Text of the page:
Of all Alexa’s various enclosures, the Amazon Echo Spot is undoubtedly the cutest. Its body is spherical – larger than a baseball, but much smaller than an Echo Show – and fronted with a 2.5-inch circular touchscreen. That’s a display shape still rare enough to make the whole thing eye-catching; question is, has Amazon done enough to make the Echo Spot more than just that gimmick?
On top there are four microphones and three buttons: volume up and down, and a microphone/camera mute. Press the latter and, not only can’t Alexa hear you, but the video camera nestling above the display is turned off too. Alternatively, you can turn the camera off separately with a voice command, meaning video calls are deactivated but you can still ask the virtual assistant questions.
Setup is straightforward, and unlike a voice-only Echo can be completed entirely from the Echo Spot itself. Once you’ve typed your WiFi password and Amazon account details in, using the small but functional on-screen keyboard, the smart speaker works just like an Echo Show does. You can customize the settings in the Alexa app, such as setting the precise location, as well as turn on Drop-In video calling.
However, changing the clock – there are various analog and digital options – and other basics can all be done through the touchscreen itself. Once you’ve set up any smart home devices, such as connected lights, you can control them by voice. A 3.5mm aux-out connection on the back allows you to hook Echo Spot up to larger speakers, but there’s also Bluetooth to pair a wireless speaker if you’d prefer.
Interestingly, the Echo Spot actually supports Bluetooth audio streaming in both directions. For instance, you can pair your smartphone with it, and play back music through the Echo Spot’s own speakers. That’s useful, though with a single 1.4-inch speaker it’s hardly going to win awards for audio quality. It sounds better than an Echo Dot (a fairly low bar, it has to be said) but lacks the volume and low-end support that you can find in varying quantities in the rest of the range.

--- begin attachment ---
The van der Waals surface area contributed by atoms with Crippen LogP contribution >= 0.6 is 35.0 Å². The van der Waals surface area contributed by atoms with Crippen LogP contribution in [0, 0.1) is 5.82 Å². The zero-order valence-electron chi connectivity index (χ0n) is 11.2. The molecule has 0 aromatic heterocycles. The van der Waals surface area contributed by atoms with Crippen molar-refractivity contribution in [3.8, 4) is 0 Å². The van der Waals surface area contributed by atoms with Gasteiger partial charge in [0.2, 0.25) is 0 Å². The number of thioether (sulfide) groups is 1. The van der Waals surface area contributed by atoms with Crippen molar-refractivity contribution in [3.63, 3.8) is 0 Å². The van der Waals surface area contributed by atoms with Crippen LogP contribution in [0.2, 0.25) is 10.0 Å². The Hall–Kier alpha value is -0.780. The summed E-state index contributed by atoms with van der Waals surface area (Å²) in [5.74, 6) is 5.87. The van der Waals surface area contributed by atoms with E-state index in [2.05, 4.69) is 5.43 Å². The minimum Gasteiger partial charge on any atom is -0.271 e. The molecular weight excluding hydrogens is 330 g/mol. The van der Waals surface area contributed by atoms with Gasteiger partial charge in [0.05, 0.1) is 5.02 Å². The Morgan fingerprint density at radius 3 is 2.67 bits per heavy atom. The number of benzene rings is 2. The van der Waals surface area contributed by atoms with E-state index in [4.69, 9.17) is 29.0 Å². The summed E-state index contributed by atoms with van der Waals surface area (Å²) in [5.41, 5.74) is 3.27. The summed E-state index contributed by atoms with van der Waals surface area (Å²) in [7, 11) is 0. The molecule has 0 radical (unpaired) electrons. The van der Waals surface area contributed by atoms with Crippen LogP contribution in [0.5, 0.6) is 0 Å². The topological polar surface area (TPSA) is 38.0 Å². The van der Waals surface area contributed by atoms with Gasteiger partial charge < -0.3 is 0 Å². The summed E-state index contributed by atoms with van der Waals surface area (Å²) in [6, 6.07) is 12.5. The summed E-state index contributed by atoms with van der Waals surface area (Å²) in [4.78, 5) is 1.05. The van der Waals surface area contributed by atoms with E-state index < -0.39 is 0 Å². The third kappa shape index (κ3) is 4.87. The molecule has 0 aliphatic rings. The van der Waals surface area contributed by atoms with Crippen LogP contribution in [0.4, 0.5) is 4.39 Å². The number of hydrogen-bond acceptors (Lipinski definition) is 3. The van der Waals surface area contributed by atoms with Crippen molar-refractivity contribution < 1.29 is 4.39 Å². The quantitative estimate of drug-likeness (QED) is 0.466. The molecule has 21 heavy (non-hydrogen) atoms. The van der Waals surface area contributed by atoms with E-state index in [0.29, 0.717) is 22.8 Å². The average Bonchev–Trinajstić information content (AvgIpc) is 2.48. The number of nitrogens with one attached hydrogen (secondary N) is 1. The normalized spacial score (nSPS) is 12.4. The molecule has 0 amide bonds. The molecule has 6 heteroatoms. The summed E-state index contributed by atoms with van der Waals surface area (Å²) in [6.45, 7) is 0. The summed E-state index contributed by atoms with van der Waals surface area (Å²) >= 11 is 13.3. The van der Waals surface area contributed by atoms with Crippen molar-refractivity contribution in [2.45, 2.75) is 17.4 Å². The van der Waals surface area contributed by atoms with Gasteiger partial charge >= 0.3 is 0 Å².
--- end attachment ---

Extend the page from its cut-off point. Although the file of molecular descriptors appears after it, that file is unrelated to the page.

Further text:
So where does Echo Spot fit in Amazon’s Alexa line-up?
Amazon already has an Echo with a display: the Echo Show, launched earlier this year. In a sense, the Echo Spot is to the Echo Show as the Echo Dot is to the Echo. The core functionality, distilled down into a smaller, more affordable device.
That’s all well and good, but whereas the Echo Dot is currently selling for thirty bucks – less than half the price of the second-generation Echo – the Echo Spot is $129.99. In contrast, Amazon will sell you an Echo Show for $149.99. For that, you miss out on the cutesy design but get a far larger, 7-inch touchscreen and much better speakers.
Which screen-blessed flavor of Alexa you go for, then, depends on where you plan to put it. Arguably the natural place for Echo Spot is the bedside nightstand. There, it could replace an alarm clock – you can ask for alarms to wake you with a specific artist or track, courtesy of a recent update – as well as allow you to turn off all the smart home devices in one fell swoop, and give you a rundown of the news in the morning.
Of course, for that to work you also need to be comfortable with always-on microphones and a camera watching you while you’re in bed, something that turned out to be a deal-breaker to my partner. So, Echo Spot ended up on the kitchen counter instead.
What works well
Being able to get recipes read out, you music playback controlled by voice, and have impromptu conversions of weights and measures is still incredibly useful. The smaller screen size, not to mention its shape, does limit what can be shown on-screen at any one time, however. I found myself saying “Alexa, show me more,” a whole lot more frequently than I do with the Echo Show. Alternatively you can scroll with a finger on the touchscreen itself, but that’s not much use when your hands are wet or covered in food.